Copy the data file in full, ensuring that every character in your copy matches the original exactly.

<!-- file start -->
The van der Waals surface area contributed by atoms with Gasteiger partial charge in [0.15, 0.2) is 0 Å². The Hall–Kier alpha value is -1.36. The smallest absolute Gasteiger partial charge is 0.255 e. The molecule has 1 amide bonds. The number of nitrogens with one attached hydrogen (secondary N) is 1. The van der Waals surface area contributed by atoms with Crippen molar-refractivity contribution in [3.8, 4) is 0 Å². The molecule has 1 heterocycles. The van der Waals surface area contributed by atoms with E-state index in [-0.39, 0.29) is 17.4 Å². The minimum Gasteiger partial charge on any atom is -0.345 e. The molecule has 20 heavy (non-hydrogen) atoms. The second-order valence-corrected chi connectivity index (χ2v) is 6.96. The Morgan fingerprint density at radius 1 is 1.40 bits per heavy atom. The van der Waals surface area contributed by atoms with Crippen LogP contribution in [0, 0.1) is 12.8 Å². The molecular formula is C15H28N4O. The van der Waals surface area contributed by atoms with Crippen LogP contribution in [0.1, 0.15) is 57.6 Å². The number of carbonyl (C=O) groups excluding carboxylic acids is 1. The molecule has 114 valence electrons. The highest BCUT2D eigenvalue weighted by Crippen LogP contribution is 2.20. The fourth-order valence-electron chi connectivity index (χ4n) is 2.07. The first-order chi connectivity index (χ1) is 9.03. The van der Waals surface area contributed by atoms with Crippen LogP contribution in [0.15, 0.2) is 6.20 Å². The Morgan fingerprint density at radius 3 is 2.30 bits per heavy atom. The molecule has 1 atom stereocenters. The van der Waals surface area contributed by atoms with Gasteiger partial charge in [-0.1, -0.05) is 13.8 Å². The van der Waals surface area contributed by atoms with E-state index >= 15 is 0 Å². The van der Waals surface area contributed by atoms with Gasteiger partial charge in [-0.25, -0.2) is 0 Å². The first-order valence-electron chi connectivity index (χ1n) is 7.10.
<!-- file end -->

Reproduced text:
The van der Waals surface area contributed by atoms with Gasteiger partial charge in [0.15, 0.2) is 0 Å². The Hall–Kier alpha value is -1.36. The smallest absolute Gasteiger partial charge is 0.255 e. The molecule has 1 amide bonds. The number of nitrogens with one attached hydrogen (secondary N) is 1. The van der Waals surface area contributed by atoms with Crippen molar-refractivity contribution in [3.8, 4) is 0 Å². The molecule has 1 heterocycles. The van der Waals surface area contributed by atoms with E-state index in [-0.39, 0.29) is 17.4 Å². The minimum Gasteiger partial charge on any atom is -0.345 e. The molecule has 20 heavy (non-hydrogen) atoms. The second-order valence-corrected chi connectivity index (χ2v) is 6.96. The Morgan fingerprint density at radius 1 is 1.40 bits per heavy atom. The van der Waals surface area contributed by atoms with Crippen LogP contribution in [0, 0.1) is 12.8 Å². The molecular formula is C15H28N4O. The van der Waals surface area contributed by atoms with Crippen LogP contribution in [0.1, 0.15) is 57.6 Å². The number of carbonyl (C=O) groups excluding carboxylic acids is 1. The molecule has 114 valence electrons. The highest BCUT2D eigenvalue weighted by Crippen LogP contribution is 2.20. The fourth-order valence-electron chi connectivity index (χ4n) is 2.07. The first-order chi connectivity index (χ1) is 9.03. The van der Waals surface area contributed by atoms with Crippen LogP contribution in [0.15, 0.2) is 6.20 Å². The Morgan fingerprint density at radius 3 is 2.30 bits per heavy atom. The molecule has 1 atom stereocenters. The van der Waals surface area contributed by atoms with Gasteiger partial charge in [-0.1, -0.05) is 13.8 Å². The van der Waals surface area contributed by atoms with E-state index >= 15 is 0 Å². The van der Waals surface area contributed by atoms with Gasteiger partial charge in [-0.25, -0.2) is 0 Å². The first-order valence-electron chi connectivity index (χ1n) is 7.10.